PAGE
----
Simon Stellwag, Interaction & Service Designer, Neukölln

December 5, 2019

This week, we meet Simon, a Russian expat interaction designer. Simon came to Berlin chasing love and stayed because he fell in love with the city itself. Now, he relishes the time he spends in his garden growing food to cook for his friends, organizing community gatherings, and reveling in the fact that his journey from Russia brought him here.

Where are you from?
I was born in Perm, Russia, an old industrial town located in the European part of Russia near the Ural Mountains. Now, Perm is known for its growing cultural scene that evolved out of the community’s new visions for the future. 

What is your strongest memory of your hometown?
I have many memories of Perm, but the strongest might be eating homemade pickled cucumbers in my grandmother’s kitchen. As a child, I would spend my days playing in the courtyard with my friends or jumping on garage roofs. My world back then was small and didn’t extend beyond the boundaries of my neighborhood, but that is typical for most children. As a result, I don’t think I actually know Perm very well, but I have very fond memories of it. Maybe it is time to go back and live there for a few months so I can reconnect and experience it from a new perspective. 

What did you do in your hometown?
I didn’t have a proper job at that time because I was a child and only lived there until age seven, but in the winter, I loved to take care of our courtyard and clear ice from the stairs. My biggest dream at that time was to become a groundskeeper.

When did you come to Germany?
In 1995, when I was seven years old, my family (my mother, father, and I) moved to Germany. As you can imagine, I was too young to have any idea what was going on at the time, but that was the beginning of my German journey. We moved to Bad Griesbach, a small city in the countryside of Passau, which is in the Bavarian state. Luckily, there were numerous other migrant families from the east. Because children do not really care about nationality or any other stereotypes, it was easy for me to connect and make friends. The fact that I played soccer also made my transition relatively smooth. From day one, I became part of the soccer team, which included many of my classmates from the new school. I am very thankful for that team. But after finishing school and vocational training in Linz, Austria, I knew that it was time to move on.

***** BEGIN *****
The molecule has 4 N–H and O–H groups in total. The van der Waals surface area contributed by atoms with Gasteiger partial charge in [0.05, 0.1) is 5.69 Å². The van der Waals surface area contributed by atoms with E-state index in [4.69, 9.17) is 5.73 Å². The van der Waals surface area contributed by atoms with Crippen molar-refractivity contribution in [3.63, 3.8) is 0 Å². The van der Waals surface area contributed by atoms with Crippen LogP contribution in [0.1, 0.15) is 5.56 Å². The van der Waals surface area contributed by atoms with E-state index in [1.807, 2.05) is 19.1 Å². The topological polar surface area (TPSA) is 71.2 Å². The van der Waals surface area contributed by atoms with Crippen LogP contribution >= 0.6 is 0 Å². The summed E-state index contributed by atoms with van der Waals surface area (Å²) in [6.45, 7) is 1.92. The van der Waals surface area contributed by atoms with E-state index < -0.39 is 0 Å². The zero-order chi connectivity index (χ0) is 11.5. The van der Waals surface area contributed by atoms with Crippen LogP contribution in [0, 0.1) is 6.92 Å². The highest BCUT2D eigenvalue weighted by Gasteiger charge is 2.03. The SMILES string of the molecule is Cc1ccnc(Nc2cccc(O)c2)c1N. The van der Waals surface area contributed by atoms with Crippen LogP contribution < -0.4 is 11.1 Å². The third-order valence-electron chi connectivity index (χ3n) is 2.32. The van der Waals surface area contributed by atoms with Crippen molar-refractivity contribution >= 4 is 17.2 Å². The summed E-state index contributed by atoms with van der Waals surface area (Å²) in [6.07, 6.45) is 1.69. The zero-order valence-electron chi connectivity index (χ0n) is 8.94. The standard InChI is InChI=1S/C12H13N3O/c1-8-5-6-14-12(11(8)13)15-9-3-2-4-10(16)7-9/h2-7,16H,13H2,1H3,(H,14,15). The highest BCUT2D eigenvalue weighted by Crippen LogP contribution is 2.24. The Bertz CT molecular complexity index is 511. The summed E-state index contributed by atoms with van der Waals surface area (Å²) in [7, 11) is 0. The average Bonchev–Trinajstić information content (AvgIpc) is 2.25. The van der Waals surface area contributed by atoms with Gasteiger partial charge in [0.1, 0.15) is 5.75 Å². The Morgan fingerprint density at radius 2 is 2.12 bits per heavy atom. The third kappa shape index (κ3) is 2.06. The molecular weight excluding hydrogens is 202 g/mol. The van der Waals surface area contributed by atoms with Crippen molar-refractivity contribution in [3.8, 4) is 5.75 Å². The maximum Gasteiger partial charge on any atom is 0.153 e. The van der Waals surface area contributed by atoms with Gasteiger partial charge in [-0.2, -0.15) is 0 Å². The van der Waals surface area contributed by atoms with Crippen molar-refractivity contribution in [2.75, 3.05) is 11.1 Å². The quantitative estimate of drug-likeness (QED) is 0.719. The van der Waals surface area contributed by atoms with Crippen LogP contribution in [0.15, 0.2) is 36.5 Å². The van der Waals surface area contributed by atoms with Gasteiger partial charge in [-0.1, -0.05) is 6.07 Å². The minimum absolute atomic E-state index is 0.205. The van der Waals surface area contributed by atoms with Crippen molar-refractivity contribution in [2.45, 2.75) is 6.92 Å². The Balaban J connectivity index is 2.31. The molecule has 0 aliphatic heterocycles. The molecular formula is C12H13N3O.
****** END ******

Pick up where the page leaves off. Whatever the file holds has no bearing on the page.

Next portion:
When did you arrive in Berlin and what brought you here?
In 2011, I moved to Berlin with my former partner, and I would have followed her anywhere at that time. It was a very spontaneous decision without a proper plan, but I knew that I needed to move somewhere, and Berlin sounded like the most exciting alternative at that time. 
It sounds cheesy, but love brought me to Berlin, so I feel fortunate that this was the destination. Honesty, after having lived here for several years, I can’t imagine living anywhere else. 

What do you do?
Together with my lovely and very close friends from Guadalajara, Mexico, we opened our own design studio this summer. It is a collaborative studio that mainly operates between Germany, Mexico and Russia. Our base is in Berlin and in Guadalajara. I feel very grateful that these guys opened the doors for me and I became part of them. Everybody brings a special discipline to the studio and that makes a very interesting mix. It’s a huge step for me towards my dream to live and work location independent. 

I also love traveling and cooking for friends. Last summer, I rented a garden space in Rudow where I grew my own vegetables. To go through the whole process from planting a seed to harvesting fully grown vegetables to share with my friends makes me incredibly happy.

What do you love (or hate) about Berlin?
It’s very hard to put this in words. I would say “Alles kann, nichts muss!“ or ”Everything is possible, nothing is necessary.“

What is your contribution to make Berlin a little bit more beautiful?
It’s hard for me to pause and reflect on how exactly I interact with the city. Everything is in constant motion, and it is difficult to take the time to stop and reflect. But I am working on making it part of my routine.

Somehow, I have found myself organizing small events with my roomie like our beloved SPÄTIRAVE – a techno party inside a open late store – or other similar gatherings in the last couple of years. I love bringing people together to create an atmosphere where everybody has a good time.

What is your favorite place in Berlin?
That’s a hard question to answer. I love strolling around Neukölln and Kreuzberg observing people and enjoying the general atmosphere of freedom. It gives a great deal of satisfaction. In summer, my favorite place is definitely Admiralsbrücke. I love how everything is flowing here, and things come and go quickly. It makes me realize how important it is to be able to enjoy these special moments and feel that energy when I interact with people. It also gives me the feeling of continuity, because it has this unique energy that stays constant and doesn’t disappear over time.

Visit the website of to find out more about Simon’s work and/or to get in touch with him.

Photography by Beatrice Grundheber

You Might Also Like

No Comments

Leave a Reply